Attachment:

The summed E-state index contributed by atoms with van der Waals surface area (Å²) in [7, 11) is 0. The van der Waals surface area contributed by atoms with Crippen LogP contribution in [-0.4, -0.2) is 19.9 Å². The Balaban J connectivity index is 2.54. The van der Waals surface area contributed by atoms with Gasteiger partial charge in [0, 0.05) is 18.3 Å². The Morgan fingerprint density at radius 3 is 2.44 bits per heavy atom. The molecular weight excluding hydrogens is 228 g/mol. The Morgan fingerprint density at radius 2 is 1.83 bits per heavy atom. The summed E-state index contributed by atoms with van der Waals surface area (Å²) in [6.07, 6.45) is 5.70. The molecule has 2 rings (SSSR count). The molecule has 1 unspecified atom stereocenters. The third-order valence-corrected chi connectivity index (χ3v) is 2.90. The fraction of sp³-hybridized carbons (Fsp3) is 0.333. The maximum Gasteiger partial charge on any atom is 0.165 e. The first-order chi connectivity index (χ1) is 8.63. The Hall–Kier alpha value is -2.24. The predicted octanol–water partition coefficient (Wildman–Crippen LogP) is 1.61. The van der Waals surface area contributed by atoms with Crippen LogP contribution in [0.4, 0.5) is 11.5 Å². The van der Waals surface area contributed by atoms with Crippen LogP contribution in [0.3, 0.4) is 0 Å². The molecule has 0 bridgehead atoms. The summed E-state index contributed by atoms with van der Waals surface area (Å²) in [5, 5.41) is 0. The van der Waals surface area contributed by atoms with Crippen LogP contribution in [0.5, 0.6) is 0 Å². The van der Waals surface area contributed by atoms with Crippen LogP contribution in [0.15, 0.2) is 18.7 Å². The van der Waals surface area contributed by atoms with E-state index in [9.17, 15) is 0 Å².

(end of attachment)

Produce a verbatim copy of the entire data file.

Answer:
The summed E-state index contributed by atoms with van der Waals surface area (Å²) in [7, 11) is 0. The van der Waals surface area contributed by atoms with Crippen LogP contribution in [-0.4, -0.2) is 19.9 Å². The Balaban J connectivity index is 2.54. The van der Waals surface area contributed by atoms with Gasteiger partial charge in [0, 0.05) is 18.3 Å². The Morgan fingerprint density at radius 3 is 2.44 bits per heavy atom. The molecular weight excluding hydrogens is 228 g/mol. The Morgan fingerprint density at radius 2 is 1.83 bits per heavy atom. The summed E-state index contributed by atoms with van der Waals surface area (Å²) in [6.07, 6.45) is 5.70. The molecule has 2 rings (SSSR count). The molecule has 1 unspecified atom stereocenters. The third-order valence-corrected chi connectivity index (χ3v) is 2.90. The fraction of sp³-hybridized carbons (Fsp3) is 0.333. The maximum Gasteiger partial charge on any atom is 0.165 e. The first-order chi connectivity index (χ1) is 8.63. The Hall–Kier alpha value is -2.24. The predicted octanol–water partition coefficient (Wildman–Crippen LogP) is 1.61. The van der Waals surface area contributed by atoms with Crippen LogP contribution in [0.4, 0.5) is 11.5 Å². The van der Waals surface area contributed by atoms with Crippen LogP contribution in [0.3, 0.4) is 0 Å². The molecule has 0 bridgehead atoms. The summed E-state index contributed by atoms with van der Waals surface area (Å²) in [5, 5.41) is 0. The van der Waals surface area contributed by atoms with Crippen LogP contribution in [0.5, 0.6) is 0 Å². The van der Waals surface area contributed by atoms with Crippen LogP contribution in [0.15, 0.2) is 18.7 Å². The van der Waals surface area contributed by atoms with E-state index in [9.17, 15) is 0 Å².